Deadly California fires explode again
SANTA ROSA, California — The wildfires tearing through California wine country flared anew on Wednesday, growing in size and number as authorities issued new evacuation orders and announced that hundreds more homes and businesses had been lost. The death toll climbed to 21 and was expected to still increase.
At least 3,500 homes and businesses have been destroyed since the fires started on Sunday, making it the third deadliest and most destructive blazes in state history.
“We have had big fires in the past. This is one of the biggest, most serious, and it’s not over,” Gov. Jerry Brown said at a news conference, alongside the state’s top emergency officials, who said that 8,000 firefighters and other personnel were battling the infernos and more resources were pouring in from Oregon, Nevada, Washington and Arizona.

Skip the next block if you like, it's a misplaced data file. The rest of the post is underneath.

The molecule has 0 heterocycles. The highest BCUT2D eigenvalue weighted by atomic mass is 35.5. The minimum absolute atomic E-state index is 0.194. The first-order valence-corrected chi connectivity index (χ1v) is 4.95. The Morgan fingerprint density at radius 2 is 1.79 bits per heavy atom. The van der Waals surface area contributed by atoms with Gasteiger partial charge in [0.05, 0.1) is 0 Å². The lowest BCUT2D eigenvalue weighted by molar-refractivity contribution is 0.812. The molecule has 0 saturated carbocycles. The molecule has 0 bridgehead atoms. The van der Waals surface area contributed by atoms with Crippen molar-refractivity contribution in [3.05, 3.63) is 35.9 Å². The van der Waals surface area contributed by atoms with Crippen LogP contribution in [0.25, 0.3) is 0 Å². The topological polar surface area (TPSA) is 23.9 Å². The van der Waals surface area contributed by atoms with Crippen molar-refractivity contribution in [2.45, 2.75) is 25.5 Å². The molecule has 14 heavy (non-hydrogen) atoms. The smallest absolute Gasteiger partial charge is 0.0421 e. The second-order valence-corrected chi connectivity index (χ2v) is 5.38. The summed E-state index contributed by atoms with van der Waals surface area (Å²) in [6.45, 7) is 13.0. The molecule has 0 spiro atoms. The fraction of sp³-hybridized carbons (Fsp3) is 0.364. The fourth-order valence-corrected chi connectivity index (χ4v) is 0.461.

Nearly three days after the flames ignited, firefighters were still unable to gain control of the blazes. California Depart- ment of Forestry and Fire Protection spokesman Daniel Berlant said 22 wildfires were burning, up from 17 on Tuesday.
“Make no mistake, this is a serious, critical, catastrophic event,” said Ken Pimlott, chief of the de- partment. He said the fires have burned through a staggering 686 square kilometers of urban and rural areas. The return of high winds and low humidity ignited the ground that was parched from years of drought.
A flag is draped on the back of a truck that was destroyed by fires in Santa Rosa, California, Wednesday.